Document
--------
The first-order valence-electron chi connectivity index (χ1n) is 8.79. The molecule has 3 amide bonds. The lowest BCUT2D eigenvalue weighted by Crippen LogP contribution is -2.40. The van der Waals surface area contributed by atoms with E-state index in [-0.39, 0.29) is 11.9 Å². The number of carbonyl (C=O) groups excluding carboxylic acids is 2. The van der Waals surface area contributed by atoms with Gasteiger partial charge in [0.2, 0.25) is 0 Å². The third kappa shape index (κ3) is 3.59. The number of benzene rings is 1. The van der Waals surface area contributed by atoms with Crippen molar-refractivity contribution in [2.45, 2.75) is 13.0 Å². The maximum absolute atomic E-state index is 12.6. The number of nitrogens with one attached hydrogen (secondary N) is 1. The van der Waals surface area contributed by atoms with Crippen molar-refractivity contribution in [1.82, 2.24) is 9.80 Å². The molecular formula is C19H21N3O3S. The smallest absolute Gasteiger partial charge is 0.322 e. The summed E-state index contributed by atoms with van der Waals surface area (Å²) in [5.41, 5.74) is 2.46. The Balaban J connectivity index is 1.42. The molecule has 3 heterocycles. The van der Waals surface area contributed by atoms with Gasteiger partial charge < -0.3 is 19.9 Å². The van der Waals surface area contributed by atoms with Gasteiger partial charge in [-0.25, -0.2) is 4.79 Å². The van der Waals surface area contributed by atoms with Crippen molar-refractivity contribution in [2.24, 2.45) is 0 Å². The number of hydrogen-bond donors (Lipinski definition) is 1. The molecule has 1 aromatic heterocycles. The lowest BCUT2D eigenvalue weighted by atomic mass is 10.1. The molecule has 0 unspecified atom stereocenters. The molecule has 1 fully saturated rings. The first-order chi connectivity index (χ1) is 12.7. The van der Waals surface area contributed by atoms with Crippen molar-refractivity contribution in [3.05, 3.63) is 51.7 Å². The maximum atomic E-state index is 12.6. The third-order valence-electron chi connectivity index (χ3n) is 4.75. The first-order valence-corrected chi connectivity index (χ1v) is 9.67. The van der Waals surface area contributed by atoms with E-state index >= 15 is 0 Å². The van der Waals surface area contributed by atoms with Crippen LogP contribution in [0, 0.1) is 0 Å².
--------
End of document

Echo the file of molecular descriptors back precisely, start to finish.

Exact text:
The first-order valence-electron chi connectivity index (χ1n) is 8.79. The molecule has 3 amide bonds. The lowest BCUT2D eigenvalue weighted by Crippen LogP contribution is -2.40. The van der Waals surface area contributed by atoms with E-state index in [-0.39, 0.29) is 11.9 Å². The number of carbonyl (C=O) groups excluding carboxylic acids is 2. The van der Waals surface area contributed by atoms with Gasteiger partial charge in [0.2, 0.25) is 0 Å². The third kappa shape index (κ3) is 3.59. The number of benzene rings is 1. The van der Waals surface area contributed by atoms with Crippen molar-refractivity contribution in [2.45, 2.75) is 13.0 Å². The maximum absolute atomic E-state index is 12.6. The number of nitrogens with one attached hydrogen (secondary N) is 1. The van der Waals surface area contributed by atoms with Crippen molar-refractivity contribution in [1.82, 2.24) is 9.80 Å². The molecular formula is C19H21N3O3S. The smallest absolute Gasteiger partial charge is 0.322 e. The summed E-state index contributed by atoms with van der Waals surface area (Å²) in [5.41, 5.74) is 2.46. The Balaban J connectivity index is 1.42. The molecule has 3 heterocycles. The van der Waals surface area contributed by atoms with Gasteiger partial charge < -0.3 is 19.9 Å². The van der Waals surface area contributed by atoms with Gasteiger partial charge in [-0.25, -0.2) is 4.79 Å². The van der Waals surface area contributed by atoms with Crippen molar-refractivity contribution in [2.24, 2.45) is 0 Å². The number of hydrogen-bond donors (Lipinski definition) is 1. The molecule has 1 aromatic heterocycles. The lowest BCUT2D eigenvalue weighted by atomic mass is 10.1. The molecule has 0 unspecified atom stereocenters. The molecule has 1 fully saturated rings. The first-order chi connectivity index (χ1) is 12.7. The van der Waals surface area contributed by atoms with Crippen molar-refractivity contribution in [3.05, 3.63) is 51.7 Å². The maximum atomic E-state index is 12.6. The third-order valence-electron chi connectivity index (χ3n) is 4.75. The first-order valence-corrected chi connectivity index (χ1v) is 9.67. The van der Waals surface area contributed by atoms with E-state index >= 15 is 0 Å². The van der Waals surface area contributed by atoms with Crippen LogP contribution in [0, 0.1) is 0 Å².